Based on the incomplete signs so far from state election officials' reported early voting and absentee balloting totals, turnout is likely to increase across the board in 2018 from its 2014 levels. Democrats, of course, are strongly motivated this year by their deep antipathy to the Trump presidency. But Republicans don't appear to be staying home either—certainly not to the degree that Democrats did during the two Obama midterms. The polarizing figure of Trump may be inspiring elevated engagement on both sides; at minimum, it seems likely that the constant public attention commanded by the current president has resulted in Americans of all partisan persuasions thinking and talking more about politics than they did before he took office.

With Democrats and Republicans both invested in this year's election, a potential nationwide blue wave will require a non-trivial proportion of voters to shift from the GOP (or third parties) in 2016 to Democratic candidates in 2018. There are 25 Republican-held House seats that were carried by Hillary Clinton in 2016, barely more than the minimum net gain (23) needed by the Democrats to take control of the chamber, and it seems unlikely that Democrats could win enough of these seats alone to gain an overall majority. But there are also 16 Republican-held seats that Trump carried with less than 50 percent of the total popular vote, 23 additional Republican seats where Trump received between 50 and 52 percent of the total vote, and another 24 seats where Trump received 53 or 54 percent of the vote. These are the pivotal districts that hold the partisan balance of power in the House. Democrats don't need to peel off a large share of voters who previously preferred Republican candidates in order to capture majority control, but merely energizing their own habitual partisan supporters is probably insufficient to flip enough seats their way absent a modicum of successful persuasion as well.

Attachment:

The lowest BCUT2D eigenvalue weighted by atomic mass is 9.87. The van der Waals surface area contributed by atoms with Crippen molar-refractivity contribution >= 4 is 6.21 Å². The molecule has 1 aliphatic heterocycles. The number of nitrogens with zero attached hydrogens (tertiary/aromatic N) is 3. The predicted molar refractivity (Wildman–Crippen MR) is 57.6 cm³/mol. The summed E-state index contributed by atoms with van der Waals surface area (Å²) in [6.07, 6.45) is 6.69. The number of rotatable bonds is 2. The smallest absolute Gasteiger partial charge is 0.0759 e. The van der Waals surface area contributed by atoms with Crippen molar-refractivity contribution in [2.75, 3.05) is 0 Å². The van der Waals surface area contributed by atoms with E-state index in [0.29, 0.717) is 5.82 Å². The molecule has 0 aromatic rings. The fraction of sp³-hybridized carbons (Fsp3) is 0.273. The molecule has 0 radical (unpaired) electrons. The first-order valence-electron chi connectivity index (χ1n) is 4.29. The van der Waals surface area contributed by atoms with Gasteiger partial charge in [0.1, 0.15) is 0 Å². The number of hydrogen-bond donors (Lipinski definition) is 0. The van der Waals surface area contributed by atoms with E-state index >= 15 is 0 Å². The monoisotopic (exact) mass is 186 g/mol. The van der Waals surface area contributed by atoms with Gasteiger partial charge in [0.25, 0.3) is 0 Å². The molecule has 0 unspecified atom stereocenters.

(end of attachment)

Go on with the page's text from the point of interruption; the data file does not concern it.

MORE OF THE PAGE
In the Senate, the Democrats' need for a lopsided advantage among swing voters is even more evident. Five of the six most vulnerable Democratic incumbents this fall were elected in 2012 even as Mitt Romney carried their states over Barack Obama (Joe Donnelly of Indiana, Claire McCaskill of Missouri, Jon Tester of Montana, Heidi Heitkamp of North Dakota, and Joe Manchin of West Virginia); the sixth, Bill Nelson of Florida, represents a state where Obama achieved a narrow plurality win. All six states shifted further toward the Republicans in 2016; these Democrats are thus dependent upon a significant share of their constituents continuing to divide their partisan preferences, and this dependence increases further with every sign of a mobilized Republican base in 2018.

According to exit polls, self-identified independents preferred Republican candidates by margins of 56 percent to 44 percent in 2014 and 59 percent to 41 percent in 2010, making an underappreciated but critical contribution to the national GOP sweep in both elections. In 2006—the last Democratic midterm victory—independents gave Democrats an equally favorable margin of 59 percent to 41 percent. Leads for Democratic candidates in 2018 voter surveys, including a persistent advantage for the party in the national generic congressional ballot, have similarly been fueled by a steady erosion of Republican support among independents since the 2016 election. The addition of these independent votes to the revved-up Democratic "resistance" seems like a formula for electoral success in November, but many persuadable voters are not as attentive to politics as strong partisans are, and their preferences are likely to be somewhat unsettled even as Election Day swiftly approaches. With so many seats in play at all levels of government, it's still too soon to tell exactly how far the swing vote will swing.